Hear from other bloggers on their decisions to introduce childcare and how they balance their businesses. I love that everyone does life differently with the end goal of being the best person and mother they can be. 

To see past posts in this series, check out my experience with sleep, travel and feeding.

Jen Pinkston, The Effortless Chic
Caitlin Flemming, Sacramento Street
Hilary Walker, Out Style Stories
Rebecca Gallop, A Daily Something
Em Scott, Em the Gem
Sarah Sherman Samuel, Smitten Studio
Samantha Wennerstrom, Could I Have That
Amy Anderson, Parker, etc.
Erin Heimstra, Apartment 34

Photos by Rennai Hoefer and Gina Meola

The Not So Glamorous Side

Most people have the idea that being a stylist is just shopping, picking out clothes and dressing people. They think it's a glamorous job, and anyone and everyone wants to do it because you're basically getting paid to shop. TRUTH: It's actually only about 20% glamorous and the rest is physical, emotional and mental labor.

When someone seeks out a stylist for a personal shopping job they are in a moment of dissatisfaction with their wardrobe. BUT usually the culprit is much deeper - the dissatisfaction often comes from feeling like they don't fit in, feeling fat and lacking confidence. Personal styling is mostly a counseling job. You're usually meeting a person for the first time, quickly discerning their likes and dislikes all while reading in between the lines of what they want and what their insecurities are dictating. Of course, the wonderful reward is getting to encourage those people, lifting their spirits, and seeing their faces light up when we find the perfect clothes that complement their bodies and personalities. But again, that's only 20% of the job. It can be emotionally draining, and of course, physically draining as you spend hours walking from store to store.

As for styling for commercial and fashion shoots, it's first hearing the client, reading between the lines of what they want, and then story boarding everything out. From there, we sometimes have to find makeup artists, hair stylists, locations and models. A lot of the time I do all of those things. Once I have measurements, I have to go hunting for clothes, which takes a full day (8 hours) because you not only have to find what you need, but you often need to pitch the ideas to get stores to lend to you. Once you find 8 full looks at least, you have to steam and prep all of the clothing for the shoot. (Last week, I spent FIVE HOURS steaming wardrobe on my knees for a cast of 24 people).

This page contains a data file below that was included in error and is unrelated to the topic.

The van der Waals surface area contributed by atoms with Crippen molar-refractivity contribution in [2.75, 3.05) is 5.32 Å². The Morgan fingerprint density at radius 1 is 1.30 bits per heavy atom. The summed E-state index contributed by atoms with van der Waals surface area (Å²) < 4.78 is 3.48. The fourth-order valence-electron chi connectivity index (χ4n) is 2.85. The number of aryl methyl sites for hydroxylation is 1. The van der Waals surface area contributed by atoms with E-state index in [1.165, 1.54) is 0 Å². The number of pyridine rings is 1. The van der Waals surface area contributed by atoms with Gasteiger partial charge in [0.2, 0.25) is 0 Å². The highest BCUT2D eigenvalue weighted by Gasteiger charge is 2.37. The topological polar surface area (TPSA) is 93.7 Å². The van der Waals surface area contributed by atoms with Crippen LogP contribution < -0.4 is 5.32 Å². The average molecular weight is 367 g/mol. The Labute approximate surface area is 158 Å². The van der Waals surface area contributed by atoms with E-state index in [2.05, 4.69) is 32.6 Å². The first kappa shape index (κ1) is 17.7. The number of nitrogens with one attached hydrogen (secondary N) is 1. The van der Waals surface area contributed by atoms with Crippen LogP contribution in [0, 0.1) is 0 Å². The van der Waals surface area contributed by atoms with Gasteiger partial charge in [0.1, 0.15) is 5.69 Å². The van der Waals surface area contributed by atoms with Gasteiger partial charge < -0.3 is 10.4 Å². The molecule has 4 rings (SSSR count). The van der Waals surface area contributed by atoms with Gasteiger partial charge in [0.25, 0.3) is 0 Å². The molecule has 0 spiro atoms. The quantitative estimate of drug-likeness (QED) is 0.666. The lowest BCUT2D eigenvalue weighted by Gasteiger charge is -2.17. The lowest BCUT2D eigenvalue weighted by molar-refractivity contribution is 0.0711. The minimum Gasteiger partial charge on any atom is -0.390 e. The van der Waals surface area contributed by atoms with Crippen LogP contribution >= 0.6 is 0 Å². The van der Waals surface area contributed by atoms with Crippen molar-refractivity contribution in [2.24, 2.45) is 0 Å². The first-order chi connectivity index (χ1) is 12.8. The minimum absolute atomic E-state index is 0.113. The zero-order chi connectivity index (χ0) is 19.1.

The day of the shoot you have to have fittings, adjust the clothes with clamps and pins, and of course be there for every second of the shoot to keep an eye on the clothes, placement of the jewelry, etc. After it's all over, sometimes you have to re-tag everything, fold things, and then drive all around returning the clothes.

This whole entire process takes about 25 hours of work.

The reward is seeing the finished product in a photo and a happy client.

For me, even though the glamorous moments are only 20% of the job, they weigh far more than all of the time put in doing everything else.

I say all of this for those thinking about being a stylist, for those that know nothing about the job, and for those that work with stylists all of the time. It's a serious job and art form. I can only hope that one day it's valued more than it is now!